This is not an official post from GNOME Foundation nor am I part of the GNOME Foundation’s Board that is responsible for the policies mentioned in this post. However, I wanted to sum up the current situation as I understand it to let you know what is currently happening around app policies.
Core and Circle
Ideas for (re)organizing GNOME apps have been around for a long time, like with this initiative from 2018. In May 2020, the Board of Directors brought forward the concept of differentiating “official GNOME software” and “GNOME Circle.” One month later the board settled on the GNOME Foundation’s software policy. GNOME Circle was officially launched in November 2020.
With this, there are two categories of software:
Official GNOME software, curated by the release team. This software can use the GNOME brand, the org.gnome app id prefix, and can identify the developers as GNOME. Internally the release team refers to official software as core.
- GNOME Circle, curated by the Circle committee. This software is not official GNOME software and cannot use the GNOME trademarks. Projects receive hosting benefits and promotion.
Substantial contribution to the software of either of those categories makes contributors eligible for GNOME Foundation membership.
Those two categories are currently the only ones that exist for apps in GNOME.
Current Status and Outlook
Since the launch of GNOME Circle, no less than 42 apps have joined the project. With Apps for GNOME, we have an up-to-date representation of all apps in GNOME. And more projects benefitting from this structure are under development. Combined with other efforts like libadwaita, new developer docs, and a new HIG, I think we have seen an incredible boost in app quality and development productivity.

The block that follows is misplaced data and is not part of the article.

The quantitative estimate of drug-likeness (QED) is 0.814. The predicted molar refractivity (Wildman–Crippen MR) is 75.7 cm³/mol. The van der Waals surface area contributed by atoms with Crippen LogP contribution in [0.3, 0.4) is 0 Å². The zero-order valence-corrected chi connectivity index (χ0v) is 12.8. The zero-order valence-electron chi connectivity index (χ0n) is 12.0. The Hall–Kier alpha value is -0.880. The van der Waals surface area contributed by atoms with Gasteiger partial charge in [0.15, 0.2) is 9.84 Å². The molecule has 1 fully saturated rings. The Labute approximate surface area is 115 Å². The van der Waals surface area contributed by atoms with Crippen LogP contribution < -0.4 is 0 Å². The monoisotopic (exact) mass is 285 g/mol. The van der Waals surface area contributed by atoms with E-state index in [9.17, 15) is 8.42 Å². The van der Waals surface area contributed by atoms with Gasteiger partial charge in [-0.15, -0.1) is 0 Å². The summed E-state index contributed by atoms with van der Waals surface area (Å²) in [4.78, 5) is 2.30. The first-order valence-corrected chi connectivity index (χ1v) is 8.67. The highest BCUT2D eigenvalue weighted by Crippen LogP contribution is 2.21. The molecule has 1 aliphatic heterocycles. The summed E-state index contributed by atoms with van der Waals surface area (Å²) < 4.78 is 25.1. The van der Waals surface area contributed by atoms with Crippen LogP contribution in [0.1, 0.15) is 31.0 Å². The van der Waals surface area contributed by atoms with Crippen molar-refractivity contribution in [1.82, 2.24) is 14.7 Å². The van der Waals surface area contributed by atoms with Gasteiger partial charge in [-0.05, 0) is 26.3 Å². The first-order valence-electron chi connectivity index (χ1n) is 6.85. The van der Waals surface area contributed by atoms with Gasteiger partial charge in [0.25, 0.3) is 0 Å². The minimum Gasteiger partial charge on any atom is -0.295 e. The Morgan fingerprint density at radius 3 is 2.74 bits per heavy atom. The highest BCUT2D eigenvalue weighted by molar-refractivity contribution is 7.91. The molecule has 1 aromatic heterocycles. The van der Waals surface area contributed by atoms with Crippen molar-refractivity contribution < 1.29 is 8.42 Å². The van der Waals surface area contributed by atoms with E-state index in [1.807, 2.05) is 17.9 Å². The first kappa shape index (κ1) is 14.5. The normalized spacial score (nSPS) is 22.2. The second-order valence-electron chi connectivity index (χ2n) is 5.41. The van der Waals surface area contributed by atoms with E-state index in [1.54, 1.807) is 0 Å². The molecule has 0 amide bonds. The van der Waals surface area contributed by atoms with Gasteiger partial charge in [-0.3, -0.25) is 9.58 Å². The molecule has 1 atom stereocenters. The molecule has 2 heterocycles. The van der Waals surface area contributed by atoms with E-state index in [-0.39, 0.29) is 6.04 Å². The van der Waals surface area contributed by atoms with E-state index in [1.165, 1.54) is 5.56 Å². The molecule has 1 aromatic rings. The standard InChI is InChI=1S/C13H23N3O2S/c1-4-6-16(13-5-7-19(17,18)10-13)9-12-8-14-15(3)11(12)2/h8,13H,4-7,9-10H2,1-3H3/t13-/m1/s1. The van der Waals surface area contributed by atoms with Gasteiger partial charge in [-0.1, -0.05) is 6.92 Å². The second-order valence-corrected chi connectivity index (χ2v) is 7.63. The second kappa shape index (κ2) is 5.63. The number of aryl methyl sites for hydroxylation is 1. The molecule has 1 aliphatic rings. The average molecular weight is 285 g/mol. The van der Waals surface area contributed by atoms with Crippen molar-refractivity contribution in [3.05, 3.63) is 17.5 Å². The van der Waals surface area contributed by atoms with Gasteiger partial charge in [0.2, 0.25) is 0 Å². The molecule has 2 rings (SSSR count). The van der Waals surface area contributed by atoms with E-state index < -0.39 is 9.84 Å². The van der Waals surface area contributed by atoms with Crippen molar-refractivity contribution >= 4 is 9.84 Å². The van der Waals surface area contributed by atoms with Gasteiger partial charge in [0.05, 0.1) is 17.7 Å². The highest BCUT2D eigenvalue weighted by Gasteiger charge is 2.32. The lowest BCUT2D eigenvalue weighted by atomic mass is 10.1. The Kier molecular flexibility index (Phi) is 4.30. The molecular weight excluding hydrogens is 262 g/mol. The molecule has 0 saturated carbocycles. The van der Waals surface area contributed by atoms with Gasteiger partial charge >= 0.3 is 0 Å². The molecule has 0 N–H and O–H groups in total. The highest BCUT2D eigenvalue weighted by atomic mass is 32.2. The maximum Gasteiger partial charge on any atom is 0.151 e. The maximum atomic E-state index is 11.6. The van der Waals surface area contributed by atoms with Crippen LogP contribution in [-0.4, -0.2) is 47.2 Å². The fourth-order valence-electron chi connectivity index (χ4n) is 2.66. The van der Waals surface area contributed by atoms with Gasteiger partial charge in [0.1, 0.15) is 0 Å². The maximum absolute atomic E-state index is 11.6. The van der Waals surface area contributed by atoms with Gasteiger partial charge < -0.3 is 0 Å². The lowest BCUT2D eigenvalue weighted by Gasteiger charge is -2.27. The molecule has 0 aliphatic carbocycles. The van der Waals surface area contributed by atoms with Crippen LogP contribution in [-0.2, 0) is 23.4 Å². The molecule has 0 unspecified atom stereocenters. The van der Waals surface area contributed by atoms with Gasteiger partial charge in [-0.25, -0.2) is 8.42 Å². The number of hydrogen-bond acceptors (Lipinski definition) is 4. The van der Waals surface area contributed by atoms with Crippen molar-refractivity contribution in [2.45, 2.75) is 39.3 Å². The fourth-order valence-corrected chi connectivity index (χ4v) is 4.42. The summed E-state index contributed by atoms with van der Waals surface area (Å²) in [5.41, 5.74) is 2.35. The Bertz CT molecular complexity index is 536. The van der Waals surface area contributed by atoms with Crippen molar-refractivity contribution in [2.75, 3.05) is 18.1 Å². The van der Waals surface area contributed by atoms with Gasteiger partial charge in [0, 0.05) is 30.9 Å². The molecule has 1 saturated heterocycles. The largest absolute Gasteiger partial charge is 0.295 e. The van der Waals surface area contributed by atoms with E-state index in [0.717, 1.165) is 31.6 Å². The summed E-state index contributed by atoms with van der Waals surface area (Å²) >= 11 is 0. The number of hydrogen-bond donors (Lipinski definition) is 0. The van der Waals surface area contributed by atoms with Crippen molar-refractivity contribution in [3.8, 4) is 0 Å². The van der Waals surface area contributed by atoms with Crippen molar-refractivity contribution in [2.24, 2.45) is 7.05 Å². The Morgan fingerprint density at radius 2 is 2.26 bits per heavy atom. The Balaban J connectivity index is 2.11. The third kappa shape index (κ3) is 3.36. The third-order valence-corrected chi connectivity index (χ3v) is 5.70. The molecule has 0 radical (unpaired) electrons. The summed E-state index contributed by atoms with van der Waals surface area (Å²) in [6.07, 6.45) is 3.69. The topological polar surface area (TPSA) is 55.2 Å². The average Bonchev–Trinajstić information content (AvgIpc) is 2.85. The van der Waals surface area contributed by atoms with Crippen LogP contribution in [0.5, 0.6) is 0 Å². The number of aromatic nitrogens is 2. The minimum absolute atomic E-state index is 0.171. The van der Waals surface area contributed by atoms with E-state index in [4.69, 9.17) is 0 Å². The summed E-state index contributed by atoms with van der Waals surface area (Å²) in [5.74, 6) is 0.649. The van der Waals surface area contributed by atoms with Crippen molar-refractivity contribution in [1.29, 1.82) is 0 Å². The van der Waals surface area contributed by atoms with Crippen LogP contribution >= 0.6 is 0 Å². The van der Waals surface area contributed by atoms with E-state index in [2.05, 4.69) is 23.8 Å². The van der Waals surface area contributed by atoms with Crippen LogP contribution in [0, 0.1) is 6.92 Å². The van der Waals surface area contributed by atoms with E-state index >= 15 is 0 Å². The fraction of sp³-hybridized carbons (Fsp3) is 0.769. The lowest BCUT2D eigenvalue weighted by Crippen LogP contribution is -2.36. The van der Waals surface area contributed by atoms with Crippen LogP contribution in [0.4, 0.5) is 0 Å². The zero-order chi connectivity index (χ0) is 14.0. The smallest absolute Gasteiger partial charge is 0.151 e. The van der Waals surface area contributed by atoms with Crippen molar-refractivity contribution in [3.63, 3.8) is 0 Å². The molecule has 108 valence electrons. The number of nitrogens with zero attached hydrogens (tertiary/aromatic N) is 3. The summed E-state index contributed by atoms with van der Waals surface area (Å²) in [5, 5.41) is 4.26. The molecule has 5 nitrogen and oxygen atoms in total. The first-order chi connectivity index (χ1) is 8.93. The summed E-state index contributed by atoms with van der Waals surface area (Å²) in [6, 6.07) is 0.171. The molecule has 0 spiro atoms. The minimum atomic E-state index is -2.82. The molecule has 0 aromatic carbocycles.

Naturally, there remain open issues after such a huge change. App criteria and workflows have to be adapted after collecting our first experiences. We need more clarification on what a “Core” app means to the project. And last but not least, I think we can do better with communicating about these changes.
Hopefully, at the upcoming GUADEC 2022 we will be able to add some cornerstones to get started with addressing the outstanding issues and continue this successful path. If you want to get engaged or have questions, please let me know. Maybe, some questions can already be answered below 🙂
Why is this my favorite app missing?
I often get questions about why an app is absent from apps.gnome.org. The answer is usually, that the app just never applied to Circle. So if your favorite app is missing, you may want to ask them to apply to GNOME Circle.
What do the “/World” and “/GNOME” GitLab namespaces mean?
I often get asked why an app is not on apps.gnome.org or part of “Core” while its repository resides in /GNOME. However, there is no specific meaning to /GNOME. It’s mostly a historical category and many of the projects in /GNOME have no specific status inside the project. By the way, many GNOME Circle projects are not even hosted on GNOME’s GitLab instance.
New “Core” apps however will be moved to /GNOME.
But I can still use org.gnome in my app id or GNOME as part of my app name?
To be very clear: No. If you are not part of “Core” (Official GNOME software) you can’t. As far as I can see, we won’t require apps to change their app id if they have used it before July 2020.
What about those GNOME games?
We have a bunch of nice little games that were developed within the GNOME project (and that largely also still carry legacy GNOME branding.) None of them currently have an official status. At the moment, no rules exclude games from becoming part of GNOME Circle. However, most of those games would probably need an overhaul before being eligible. I hope we can take care of them soon. Let me know if you want to help.